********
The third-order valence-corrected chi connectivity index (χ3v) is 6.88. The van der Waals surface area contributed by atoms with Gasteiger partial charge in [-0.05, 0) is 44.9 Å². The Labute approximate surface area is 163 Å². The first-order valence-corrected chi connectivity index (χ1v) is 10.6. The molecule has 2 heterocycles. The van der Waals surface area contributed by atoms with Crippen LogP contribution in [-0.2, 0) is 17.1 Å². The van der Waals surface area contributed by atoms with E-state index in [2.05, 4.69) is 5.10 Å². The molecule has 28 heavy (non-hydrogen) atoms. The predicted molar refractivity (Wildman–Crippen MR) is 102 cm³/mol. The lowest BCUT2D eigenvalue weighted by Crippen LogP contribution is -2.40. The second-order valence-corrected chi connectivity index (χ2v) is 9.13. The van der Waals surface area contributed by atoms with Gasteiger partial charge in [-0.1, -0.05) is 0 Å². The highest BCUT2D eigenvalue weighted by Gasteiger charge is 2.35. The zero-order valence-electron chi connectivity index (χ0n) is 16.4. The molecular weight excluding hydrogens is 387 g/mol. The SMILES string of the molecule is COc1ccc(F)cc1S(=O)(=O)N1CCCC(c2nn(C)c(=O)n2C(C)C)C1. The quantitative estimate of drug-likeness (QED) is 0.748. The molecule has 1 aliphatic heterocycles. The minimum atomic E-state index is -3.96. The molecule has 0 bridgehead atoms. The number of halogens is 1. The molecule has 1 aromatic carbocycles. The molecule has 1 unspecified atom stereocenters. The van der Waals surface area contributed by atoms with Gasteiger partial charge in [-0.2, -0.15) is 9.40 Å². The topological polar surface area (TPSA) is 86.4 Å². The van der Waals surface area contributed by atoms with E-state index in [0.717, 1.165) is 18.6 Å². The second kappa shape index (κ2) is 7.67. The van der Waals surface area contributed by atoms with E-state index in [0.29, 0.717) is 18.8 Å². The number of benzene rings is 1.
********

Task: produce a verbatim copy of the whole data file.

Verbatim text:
The third-order valence-corrected chi connectivity index (χ3v) is 6.88. The van der Waals surface area contributed by atoms with Gasteiger partial charge in [-0.05, 0) is 44.9 Å². The Labute approximate surface area is 163 Å². The first-order valence-corrected chi connectivity index (χ1v) is 10.6. The molecule has 2 heterocycles. The van der Waals surface area contributed by atoms with Crippen LogP contribution in [-0.2, 0) is 17.1 Å². The van der Waals surface area contributed by atoms with E-state index in [2.05, 4.69) is 5.10 Å². The molecule has 28 heavy (non-hydrogen) atoms. The predicted molar refractivity (Wildman–Crippen MR) is 102 cm³/mol. The lowest BCUT2D eigenvalue weighted by Crippen LogP contribution is -2.40. The second-order valence-corrected chi connectivity index (χ2v) is 9.13. The van der Waals surface area contributed by atoms with Gasteiger partial charge in [-0.1, -0.05) is 0 Å². The highest BCUT2D eigenvalue weighted by Gasteiger charge is 2.35. The zero-order valence-electron chi connectivity index (χ0n) is 16.4. The molecular weight excluding hydrogens is 387 g/mol. The SMILES string of the molecule is COc1ccc(F)cc1S(=O)(=O)N1CCCC(c2nn(C)c(=O)n2C(C)C)C1. The quantitative estimate of drug-likeness (QED) is 0.748. The molecule has 1 aliphatic heterocycles. The minimum atomic E-state index is -3.96. The molecule has 0 bridgehead atoms. The number of halogens is 1. The molecule has 1 aromatic carbocycles. The molecule has 1 unspecified atom stereocenters. The van der Waals surface area contributed by atoms with Gasteiger partial charge in [-0.2, -0.15) is 9.40 Å². The topological polar surface area (TPSA) is 86.4 Å². The van der Waals surface area contributed by atoms with E-state index in [0.717, 1.165) is 18.6 Å². The second kappa shape index (κ2) is 7.67. The van der Waals surface area contributed by atoms with E-state index in [0.29, 0.717) is 18.8 Å². The number of benzene rings is 1.